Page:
Some of the best TV shows were made for a song — but did you know that some of your favorite movies have featured ridiculously cheap scenery and props, as well? We're not just talking 1950s "B" movies, but more recent stuff. Here are some of the most wonderfully cheap sets and props from classic films.
Some of the greatest Hollywood magic comes from the props and sets. Consider Ollivanders wand shop in Diagon Alley, lined with "more than 17,000 individually labeled wand boxes;" or the enormous "centrifuge" used for 2001's interior Discovery scenes—huge, expensive, detailed sets and props fill audiences with amazement. But sometimes, props and sets are amazing because they're just so cheap. See for yourself...
Note: We found a persistent rumor that the tomb in Harry Potter and the Deathly Hallows Part 1 was made of styrofoam, and you can hear it when the tomb collapses — but we reviewed the video and couldn't really see it. Also, we heard that the Rebels in crowd scenes of the first Star Wars were actually cardboard standees, but couldn't substantiate that.
Okay, this one may not surprise anyone that much. Despite going on to become a huge cult classic and cultural touchstone for high school students everywhere, Monty Python and the Holy Grail was filmed for a mere $365,274 (and made around $130 million—talk about your return on investment). This didn't leave a whole lot of room for extravagant set building, which resulted in the use of cardboard for some exterior shots castle shots. Like, apparently just actual cardboard cutouts of a castle.
Extras aren't particularly expensive individually — a few bucks a day and some food — but when you're talking about filling entire stadiums with them or shooting similarly huge scenes, the expenses can add up. Enter the mindbogglingly creepy inflatable extra, set dressing you don't have to feed. At around ten dollars a day to rent, these blow-up seat fillers cost about a tenth of a real life human extra, and they can be dressed up to order (one company has a warehouse filled with "30,000 dolls, 27,000 masks, and thousands of wigs and costumes to suit any time period," and I would pay actual money to be able to tour it.) The dolls have appeared in movies like Iron Man 2, Spiderman 3, and many, many more.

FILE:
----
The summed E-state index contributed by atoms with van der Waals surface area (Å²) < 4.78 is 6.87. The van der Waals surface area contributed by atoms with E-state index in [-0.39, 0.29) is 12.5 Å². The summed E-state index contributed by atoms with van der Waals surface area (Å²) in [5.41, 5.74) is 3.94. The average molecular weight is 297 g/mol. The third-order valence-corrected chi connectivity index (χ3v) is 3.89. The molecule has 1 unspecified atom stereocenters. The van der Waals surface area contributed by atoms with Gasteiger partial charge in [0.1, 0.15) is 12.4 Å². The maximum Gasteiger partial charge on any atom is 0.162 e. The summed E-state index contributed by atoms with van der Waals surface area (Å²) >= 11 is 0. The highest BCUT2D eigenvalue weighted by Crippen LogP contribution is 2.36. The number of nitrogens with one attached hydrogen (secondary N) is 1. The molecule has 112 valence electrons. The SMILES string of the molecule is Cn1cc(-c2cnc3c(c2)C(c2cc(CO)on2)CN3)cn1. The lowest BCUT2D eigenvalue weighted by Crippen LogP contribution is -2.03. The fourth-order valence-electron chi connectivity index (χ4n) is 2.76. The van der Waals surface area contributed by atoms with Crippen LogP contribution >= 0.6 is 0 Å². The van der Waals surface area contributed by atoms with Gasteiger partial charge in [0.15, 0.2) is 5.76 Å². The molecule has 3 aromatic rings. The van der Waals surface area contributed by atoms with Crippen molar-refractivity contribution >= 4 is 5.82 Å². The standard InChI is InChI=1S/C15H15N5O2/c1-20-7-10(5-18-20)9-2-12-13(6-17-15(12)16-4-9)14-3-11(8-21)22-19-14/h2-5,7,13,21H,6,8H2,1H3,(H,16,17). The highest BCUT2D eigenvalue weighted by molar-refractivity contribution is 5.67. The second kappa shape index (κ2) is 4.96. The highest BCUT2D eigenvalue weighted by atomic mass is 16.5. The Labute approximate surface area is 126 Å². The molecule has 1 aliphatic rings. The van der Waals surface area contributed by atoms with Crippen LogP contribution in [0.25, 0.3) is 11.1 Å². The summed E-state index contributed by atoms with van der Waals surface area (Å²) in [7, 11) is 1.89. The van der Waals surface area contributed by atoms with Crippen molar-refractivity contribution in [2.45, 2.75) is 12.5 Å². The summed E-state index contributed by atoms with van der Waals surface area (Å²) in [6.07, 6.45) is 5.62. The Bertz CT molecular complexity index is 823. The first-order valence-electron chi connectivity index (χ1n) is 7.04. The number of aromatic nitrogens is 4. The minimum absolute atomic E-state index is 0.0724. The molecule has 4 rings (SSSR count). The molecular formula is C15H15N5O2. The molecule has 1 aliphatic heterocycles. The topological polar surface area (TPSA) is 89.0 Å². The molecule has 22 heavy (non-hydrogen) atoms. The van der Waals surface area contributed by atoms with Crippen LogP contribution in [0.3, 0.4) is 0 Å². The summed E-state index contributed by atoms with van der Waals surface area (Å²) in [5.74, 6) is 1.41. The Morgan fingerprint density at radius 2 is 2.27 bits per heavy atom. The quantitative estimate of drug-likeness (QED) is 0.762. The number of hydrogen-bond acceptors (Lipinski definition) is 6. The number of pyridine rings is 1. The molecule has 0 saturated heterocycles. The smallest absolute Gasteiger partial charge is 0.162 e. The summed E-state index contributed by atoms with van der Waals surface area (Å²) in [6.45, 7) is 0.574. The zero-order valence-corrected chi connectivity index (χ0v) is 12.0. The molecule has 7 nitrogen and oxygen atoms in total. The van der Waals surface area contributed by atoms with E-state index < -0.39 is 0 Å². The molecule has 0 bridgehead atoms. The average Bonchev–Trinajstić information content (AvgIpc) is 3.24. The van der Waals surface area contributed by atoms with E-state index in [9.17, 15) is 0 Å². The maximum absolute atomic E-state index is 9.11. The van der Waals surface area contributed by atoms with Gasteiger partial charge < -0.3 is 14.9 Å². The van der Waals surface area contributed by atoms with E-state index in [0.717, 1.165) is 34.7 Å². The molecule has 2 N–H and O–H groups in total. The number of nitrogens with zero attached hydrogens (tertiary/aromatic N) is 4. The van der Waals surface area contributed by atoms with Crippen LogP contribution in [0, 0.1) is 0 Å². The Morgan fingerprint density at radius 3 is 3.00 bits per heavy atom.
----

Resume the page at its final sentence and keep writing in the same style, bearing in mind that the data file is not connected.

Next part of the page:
What's even better than cheap? Free! That was the philosophy of Mad Max art director Jon Dowding, who needed to dress the milk bar scene and didn't have a lot of money to do it with. According to the movie's DVD commentary, Dowding and his department liberated the props early in the morning, and then returned them to their rightful owners after the day's shooting was complete.
So this is a contender for one of the most horrifying things I've ever heard: that famous white mask began its life as Captain Kirk's face (cue distressed handwringing). It was apparently originally made as a Kirk death mask, and Halloween had so little money that they just took one and painted it white. The mask also has a pleasingly ring-like life cycle: first it was a Star Trek death mask, and then it was a scary white Michael Myers mask, and then William Shatner wore the Halloween mask, trick-or-treating with his kids one year. Here's Halloween 2 illustrator Rick Sternbach recounting part of the story:
In a supply cabinet at Pumpkin Pie Productions, we had one mask left from the original HALLOWEEN, and no idea where to get any others for the sequel. It appeared that we'd need to go check out some of the toys stores and such, but I noticed that there was some wording molded into the neck area. There was a model number, and 'Don Post Studios.' I made a call, read off the model number, and the word came back 'It's our Captain Kirk mask.' I asked if we could buy a number of them, and was told 'We'll give you a box, just give us credit.' With that, I turned the official dealings over to the higher-ups. Brush with greatness.
There are so many awesome effects in Ghostbusters that it feels almost churlish to focus on one not-so-awesome one, but hey, it's the flaws that make something lovable, right? At the end of the movie, when Dana's building is falling apart and huge chunks of it are smashing into the street below, one of those enormous chunks of stone...bounces. Right off of a wooden barricade. Because it's definitely some sort of foam. On the other hand, props to the set painters for making the chunks look great.
Another way around the whole extras-are-expensive-and-hungry thing? Do what Star Wars did, and paint them in. When the movies had scenes that required hundreds of stormtroopers, they employed artists to create matte paintings of them—with each stormtrooper impeccably painted on. The same technique was also used for the Ewok celebration in Return of the Jedi. Check out this stunning collection of Star Wars paintings here.
[Thanks to Jesus for the story idea!]